Federal Disaster Loans Open to Iowa Small Businesses Amidst Drought Crisis


In light of the severe drought that began on June 13, 13 counties in Iowa have been designated eligible to receive low-interest federal disaster loans from the U.S. Small Business Administration (SBA). This announcement comes directly from Director Tanya N. Garfield of the SBA’s Disaster Field Operations Center-West.

The primary counties affected are Crawford, Ida, and Sac. However, neighboring regions like Audubon, Buena Vista, Calhoun, Carroll, Cherokee, Harrison, Monona, Pocahontas, Shelby, and Woodbury are also included in the eligibility list.

Garfield explained the scope of the SBA’s aid, pointing out that it’s meant to cushion the economic shocks both for businesses reliant on farmers and ranchers, who’ve faced agricultural production downturns due to the drought and businesses directly affected by the calamity.

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Economic Injury Disaster Loans, catering to several establishments – from small nonfarm businesses, small agricultural cooperatives, and aquaculture businesses to most private nonprofits – offer a financial lifeline to entities rocked by the drought. These loans can provide up to $2 million to support financial obligations and operational costs that would’ve been manageable had the drought not wreaked havoc.

Garfield emphasized that these loans are not tied to physical property damage but solely to the financial disruption caused by the disaster. With an interest rate pegged at 4% for businesses and a reduced 2.375% for private nonprofit organizations, the loan, which can span a maximum term of 30 years, seeks to cater to small businesses and most private nonprofits struggling with the fiscal aftermath of the disaster.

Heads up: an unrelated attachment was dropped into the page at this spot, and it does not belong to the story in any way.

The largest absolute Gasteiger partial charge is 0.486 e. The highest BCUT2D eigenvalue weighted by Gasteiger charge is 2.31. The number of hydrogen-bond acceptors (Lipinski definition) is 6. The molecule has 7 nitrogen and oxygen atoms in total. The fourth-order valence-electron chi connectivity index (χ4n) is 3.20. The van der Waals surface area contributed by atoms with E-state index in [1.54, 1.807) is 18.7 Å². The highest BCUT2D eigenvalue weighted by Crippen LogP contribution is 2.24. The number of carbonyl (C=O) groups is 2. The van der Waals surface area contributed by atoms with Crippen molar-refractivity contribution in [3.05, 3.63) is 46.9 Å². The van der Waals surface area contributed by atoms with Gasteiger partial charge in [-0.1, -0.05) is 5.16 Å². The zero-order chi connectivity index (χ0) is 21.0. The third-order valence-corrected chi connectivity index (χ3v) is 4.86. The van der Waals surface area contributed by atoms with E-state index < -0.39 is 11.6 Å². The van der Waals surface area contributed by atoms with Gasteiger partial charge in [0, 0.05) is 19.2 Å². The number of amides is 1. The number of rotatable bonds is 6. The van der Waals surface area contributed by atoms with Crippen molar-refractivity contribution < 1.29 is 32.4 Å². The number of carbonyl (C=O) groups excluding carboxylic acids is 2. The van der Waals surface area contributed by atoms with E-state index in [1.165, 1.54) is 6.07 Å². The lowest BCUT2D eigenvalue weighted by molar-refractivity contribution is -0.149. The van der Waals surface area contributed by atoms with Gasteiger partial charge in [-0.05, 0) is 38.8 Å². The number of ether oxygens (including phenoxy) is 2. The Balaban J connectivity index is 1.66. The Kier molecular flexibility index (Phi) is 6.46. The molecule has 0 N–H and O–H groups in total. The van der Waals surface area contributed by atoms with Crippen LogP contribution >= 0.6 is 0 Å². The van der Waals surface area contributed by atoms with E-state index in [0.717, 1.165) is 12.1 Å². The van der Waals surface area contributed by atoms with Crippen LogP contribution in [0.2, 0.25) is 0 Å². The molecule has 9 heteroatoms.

The U.S. Secretary of Agriculture’s responsible for flagging an agricultural disaster, prompting the SBA to roll out the Economic Injury Disaster Loans. This particular disaster was officially declared on August 7.

It should be noted, however, that businesses predominantly involved in farming or ranching aren’t entitled to SBA disaster aid. Instead, they should direct their inquiries to the Farm Services Agency to learn about the U.S. Department of Agriculture’s support mechanisms stemming from the Secretary’s declaration. An exception is made for nurseries, which do qualify for SBA assistance in the face of drought disasters.

Small Business Deals

To apply or gather more information on this disaster relief initiative, businesses can visit the SBA’s online portal at https://disasterloanassistance.sba.gov/.

The window to apply for these economic injury loans will close on April 8, 2024. With these measures in place, the SBA hopes to provide a robust support system for businesses grappling with the dire consequences of the drought.

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